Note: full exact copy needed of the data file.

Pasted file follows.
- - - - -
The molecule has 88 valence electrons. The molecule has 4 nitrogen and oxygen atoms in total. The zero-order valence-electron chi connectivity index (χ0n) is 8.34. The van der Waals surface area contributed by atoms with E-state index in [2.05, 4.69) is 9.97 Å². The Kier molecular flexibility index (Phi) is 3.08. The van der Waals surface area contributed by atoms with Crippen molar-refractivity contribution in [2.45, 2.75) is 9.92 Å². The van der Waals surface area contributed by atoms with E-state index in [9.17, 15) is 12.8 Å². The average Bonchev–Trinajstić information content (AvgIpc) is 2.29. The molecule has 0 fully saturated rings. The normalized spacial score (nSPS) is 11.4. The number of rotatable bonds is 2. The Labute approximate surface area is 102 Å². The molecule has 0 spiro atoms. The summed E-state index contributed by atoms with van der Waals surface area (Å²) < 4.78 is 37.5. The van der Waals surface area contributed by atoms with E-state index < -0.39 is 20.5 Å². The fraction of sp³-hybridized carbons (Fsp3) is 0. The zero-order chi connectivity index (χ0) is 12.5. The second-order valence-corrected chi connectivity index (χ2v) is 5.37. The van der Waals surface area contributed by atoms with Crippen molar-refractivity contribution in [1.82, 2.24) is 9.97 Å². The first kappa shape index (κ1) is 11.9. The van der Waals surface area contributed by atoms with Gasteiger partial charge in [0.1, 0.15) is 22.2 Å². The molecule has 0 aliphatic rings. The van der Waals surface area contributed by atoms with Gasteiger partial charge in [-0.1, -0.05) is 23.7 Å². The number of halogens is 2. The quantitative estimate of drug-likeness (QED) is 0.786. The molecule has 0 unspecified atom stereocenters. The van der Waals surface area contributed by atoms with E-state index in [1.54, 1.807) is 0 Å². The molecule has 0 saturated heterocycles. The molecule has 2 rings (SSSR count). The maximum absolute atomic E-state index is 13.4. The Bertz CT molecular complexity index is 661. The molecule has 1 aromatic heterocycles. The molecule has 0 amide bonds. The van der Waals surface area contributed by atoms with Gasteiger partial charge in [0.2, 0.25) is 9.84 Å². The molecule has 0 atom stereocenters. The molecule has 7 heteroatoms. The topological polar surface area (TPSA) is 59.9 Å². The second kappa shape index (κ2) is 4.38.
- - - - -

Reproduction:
The molecule has 88 valence electrons. The molecule has 4 nitrogen and oxygen atoms in total. The zero-order valence-electron chi connectivity index (χ0n) is 8.34. The van der Waals surface area contributed by atoms with E-state index in [2.05, 4.69) is 9.97 Å². The Kier molecular flexibility index (Phi) is 3.08. The van der Waals surface area contributed by atoms with Crippen molar-refractivity contribution in [2.45, 2.75) is 9.92 Å². The van der Waals surface area contributed by atoms with E-state index in [9.17, 15) is 12.8 Å². The average Bonchev–Trinajstić information content (AvgIpc) is 2.29. The molecule has 0 fully saturated rings. The normalized spacial score (nSPS) is 11.4. The number of rotatable bonds is 2. The Labute approximate surface area is 102 Å². The molecule has 0 spiro atoms. The summed E-state index contributed by atoms with van der Waals surface area (Å²) < 4.78 is 37.5. The van der Waals surface area contributed by atoms with E-state index < -0.39 is 20.5 Å². The fraction of sp³-hybridized carbons (Fsp3) is 0. The zero-order chi connectivity index (χ0) is 12.5. The second-order valence-corrected chi connectivity index (χ2v) is 5.37. The van der Waals surface area contributed by atoms with Crippen molar-refractivity contribution in [1.82, 2.24) is 9.97 Å². The first kappa shape index (κ1) is 11.9. The van der Waals surface area contributed by atoms with Gasteiger partial charge in [0.1, 0.15) is 22.2 Å². The molecule has 0 aliphatic rings. The van der Waals surface area contributed by atoms with Gasteiger partial charge in [-0.1, -0.05) is 23.7 Å². The number of halogens is 2. The quantitative estimate of drug-likeness (QED) is 0.786. The molecule has 0 unspecified atom stereocenters. The van der Waals surface area contributed by atoms with E-state index in [1.54, 1.807) is 0 Å². The molecule has 0 saturated heterocycles. The molecule has 2 rings (SSSR count). The maximum absolute atomic E-state index is 13.4. The Bertz CT molecular complexity index is 661. The molecule has 1 aromatic heterocycles. The molecule has 0 amide bonds. The van der Waals surface area contributed by atoms with Gasteiger partial charge in [0.2, 0.25) is 9.84 Å². The molecule has 0 atom stereocenters. The molecule has 7 heteroatoms. The topological polar surface area (TPSA) is 59.9 Å². The second kappa shape index (κ2) is 4.38.